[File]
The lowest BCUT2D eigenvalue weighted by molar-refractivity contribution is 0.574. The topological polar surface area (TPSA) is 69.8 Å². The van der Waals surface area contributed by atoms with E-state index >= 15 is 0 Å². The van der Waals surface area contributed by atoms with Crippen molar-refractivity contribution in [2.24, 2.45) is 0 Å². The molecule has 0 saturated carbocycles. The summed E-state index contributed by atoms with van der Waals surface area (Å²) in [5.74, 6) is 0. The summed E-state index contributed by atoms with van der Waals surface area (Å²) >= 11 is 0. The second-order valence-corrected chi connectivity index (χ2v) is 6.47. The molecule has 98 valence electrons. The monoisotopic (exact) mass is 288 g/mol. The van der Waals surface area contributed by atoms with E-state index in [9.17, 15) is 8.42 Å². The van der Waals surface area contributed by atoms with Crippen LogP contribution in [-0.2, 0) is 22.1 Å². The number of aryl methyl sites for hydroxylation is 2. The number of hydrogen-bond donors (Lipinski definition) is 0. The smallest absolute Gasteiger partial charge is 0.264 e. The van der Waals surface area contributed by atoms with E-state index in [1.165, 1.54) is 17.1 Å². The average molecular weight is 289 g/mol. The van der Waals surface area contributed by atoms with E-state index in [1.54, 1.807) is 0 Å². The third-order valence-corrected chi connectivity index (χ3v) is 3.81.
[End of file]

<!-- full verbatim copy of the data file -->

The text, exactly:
The lowest BCUT2D eigenvalue weighted by molar-refractivity contribution is 0.574. The topological polar surface area (TPSA) is 69.8 Å². The van der Waals surface area contributed by atoms with E-state index >= 15 is 0 Å². The van der Waals surface area contributed by atoms with Crippen molar-refractivity contribution in [2.24, 2.45) is 0 Å². The molecule has 0 saturated carbocycles. The summed E-state index contributed by atoms with van der Waals surface area (Å²) in [5.74, 6) is 0. The summed E-state index contributed by atoms with van der Waals surface area (Å²) >= 11 is 0. The second-order valence-corrected chi connectivity index (χ2v) is 6.47. The molecule has 98 valence electrons. The monoisotopic (exact) mass is 288 g/mol. The van der Waals surface area contributed by atoms with E-state index in [9.17, 15) is 8.42 Å². The van der Waals surface area contributed by atoms with Crippen LogP contribution in [-0.2, 0) is 22.1 Å². The number of aryl methyl sites for hydroxylation is 2. The number of hydrogen-bond donors (Lipinski definition) is 0. The smallest absolute Gasteiger partial charge is 0.264 e. The van der Waals surface area contributed by atoms with E-state index in [1.165, 1.54) is 17.1 Å². The average molecular weight is 289 g/mol. The van der Waals surface area contributed by atoms with E-state index in [1.54, 1.807) is 0 Å². The third-order valence-corrected chi connectivity index (χ3v) is 3.81.